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Both network operators say this is a way to stay competitive in the race for the fastest 5G network. If approved, Sprint will be integrated with T-Mobile.
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T-Mobile and Sprint agree on a deal that would create a major US number 3 carrier in the US, but could also do so Signal end of an era of aggressive competition for customers.

The merger, announced in an all-stock deal Sunday after years of re-repurchasing, would create a company named T-Mobile. It would have sprint to $ 59 billion and the combined companies to $ 146 billion, including debt. Without the debt, the business would value Sprint with about $ 26 billion

T-Mobile and Sprint say their merger, if approved by regulators, would lower customer prices, increase innovation, create more jobs and better mobile service, especially in rural areas Areas that mean you would also praise the deal as a way to best position companies to compete for faster mobile Internet in the upcoming 5G race. Critics fear, however, that the merger will slow competition and lead to job losses.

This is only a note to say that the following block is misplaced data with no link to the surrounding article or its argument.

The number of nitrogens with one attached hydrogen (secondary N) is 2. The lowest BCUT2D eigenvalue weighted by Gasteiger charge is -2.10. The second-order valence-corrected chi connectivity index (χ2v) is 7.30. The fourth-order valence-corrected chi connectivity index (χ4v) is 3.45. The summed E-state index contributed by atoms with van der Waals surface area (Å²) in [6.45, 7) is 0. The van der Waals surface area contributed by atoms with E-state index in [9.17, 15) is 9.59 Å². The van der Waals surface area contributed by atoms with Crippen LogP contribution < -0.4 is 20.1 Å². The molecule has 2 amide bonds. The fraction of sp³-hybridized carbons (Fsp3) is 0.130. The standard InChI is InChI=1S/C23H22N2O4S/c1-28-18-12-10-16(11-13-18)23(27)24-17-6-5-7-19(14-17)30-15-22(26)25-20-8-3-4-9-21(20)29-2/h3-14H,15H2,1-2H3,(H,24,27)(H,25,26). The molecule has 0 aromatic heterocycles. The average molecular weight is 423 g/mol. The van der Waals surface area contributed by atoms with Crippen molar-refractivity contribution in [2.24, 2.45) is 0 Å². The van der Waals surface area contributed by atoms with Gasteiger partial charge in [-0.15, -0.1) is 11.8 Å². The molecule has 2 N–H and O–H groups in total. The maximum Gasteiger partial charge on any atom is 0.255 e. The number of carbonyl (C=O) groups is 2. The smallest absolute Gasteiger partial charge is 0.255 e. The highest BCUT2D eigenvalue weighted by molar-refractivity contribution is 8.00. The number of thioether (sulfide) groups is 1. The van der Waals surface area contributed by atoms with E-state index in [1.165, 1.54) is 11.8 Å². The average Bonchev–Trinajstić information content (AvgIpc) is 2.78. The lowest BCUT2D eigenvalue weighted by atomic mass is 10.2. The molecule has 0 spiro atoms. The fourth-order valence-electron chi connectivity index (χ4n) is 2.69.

More: T-Mobile and Sprint Fusion Could Cool Mobile Phone Wars That Benefited Customers

The new company that has over 90 million retail wireless Subscribers, still the top two carriers, with AT & T reached 93 million subscribers and Verizon 116 million.

"It's a very simple rule of business, and both companies need each other," Sprint CEO Marcelo Claure told investors over a conference call on Sunday. "The reason this works is that T-Mobile will not be able to implement the 5G strategy without Sprint and Sprint without T-Mobile."

A spokesman for AT & T did not want to comment on the deal; Verizon did not respond to a similar USA TODAY request for comment.

New Jobs or Less Jobs

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The executives said the merger earnings are immediately thousands of new jobs, with the potential to later " Tens of thousands "to create. The merged company's plans to invest up to $ 40 billion in its new network and business in the first three years alone represent a huge capital outlay that could boost employment growth in related sectors as well.

Analysts, however, believe that job cuts are inevitable with so many business redundancies between T-Mobile and Sprint. This could number in the tens of thousands and call centers could take the heaviest brunt. The two companies employ more than 80,000 people.